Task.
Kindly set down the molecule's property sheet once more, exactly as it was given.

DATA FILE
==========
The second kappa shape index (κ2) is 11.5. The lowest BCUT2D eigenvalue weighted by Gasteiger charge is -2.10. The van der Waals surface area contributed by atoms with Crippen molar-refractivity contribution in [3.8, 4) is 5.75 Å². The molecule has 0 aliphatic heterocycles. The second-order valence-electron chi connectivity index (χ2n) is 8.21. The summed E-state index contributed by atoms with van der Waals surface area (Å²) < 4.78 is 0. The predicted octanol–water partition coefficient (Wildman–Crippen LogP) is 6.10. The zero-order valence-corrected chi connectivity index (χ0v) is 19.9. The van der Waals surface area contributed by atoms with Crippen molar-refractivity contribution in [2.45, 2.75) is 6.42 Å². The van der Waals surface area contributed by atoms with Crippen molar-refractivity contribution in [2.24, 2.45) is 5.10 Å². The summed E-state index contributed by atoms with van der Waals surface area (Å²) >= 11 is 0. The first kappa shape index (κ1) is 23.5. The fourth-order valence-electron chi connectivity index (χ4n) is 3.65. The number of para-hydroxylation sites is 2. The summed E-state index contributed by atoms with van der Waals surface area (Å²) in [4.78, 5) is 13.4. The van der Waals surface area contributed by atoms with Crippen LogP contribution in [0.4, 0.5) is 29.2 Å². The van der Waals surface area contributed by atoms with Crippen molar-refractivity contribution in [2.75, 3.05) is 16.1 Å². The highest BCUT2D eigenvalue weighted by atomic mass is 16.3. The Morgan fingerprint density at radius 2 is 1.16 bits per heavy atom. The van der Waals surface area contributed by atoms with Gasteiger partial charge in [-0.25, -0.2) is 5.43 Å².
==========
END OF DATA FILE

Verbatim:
The second kappa shape index (κ2) is 11.5. The lowest BCUT2D eigenvalue weighted by Gasteiger charge is -2.10. The van der Waals surface area contributed by atoms with Crippen molar-refractivity contribution in [3.8, 4) is 5.75 Å². The molecule has 0 aliphatic heterocycles. The second-order valence-electron chi connectivity index (χ2n) is 8.21. The summed E-state index contributed by atoms with van der Waals surface area (Å²) < 4.78 is 0. The predicted octanol–water partition coefficient (Wildman–Crippen LogP) is 6.10. The zero-order valence-corrected chi connectivity index (χ0v) is 19.9. The van der Waals surface area contributed by atoms with Crippen molar-refractivity contribution in [2.45, 2.75) is 6.42 Å². The van der Waals surface area contributed by atoms with Crippen molar-refractivity contribution in [2.24, 2.45) is 5.10 Å². The summed E-state index contributed by atoms with van der Waals surface area (Å²) >= 11 is 0. The first kappa shape index (κ1) is 23.5. The fourth-order valence-electron chi connectivity index (χ4n) is 3.65. The number of para-hydroxylation sites is 2. The summed E-state index contributed by atoms with van der Waals surface area (Å²) in [4.78, 5) is 13.4. The van der Waals surface area contributed by atoms with Crippen LogP contribution in [0.4, 0.5) is 29.2 Å². The van der Waals surface area contributed by atoms with Crippen molar-refractivity contribution in [2.75, 3.05) is 16.1 Å². The highest BCUT2D eigenvalue weighted by atomic mass is 16.3. The Morgan fingerprint density at radius 2 is 1.16 bits per heavy atom. The van der Waals surface area contributed by atoms with Gasteiger partial charge in [-0.25, -0.2) is 5.43 Å².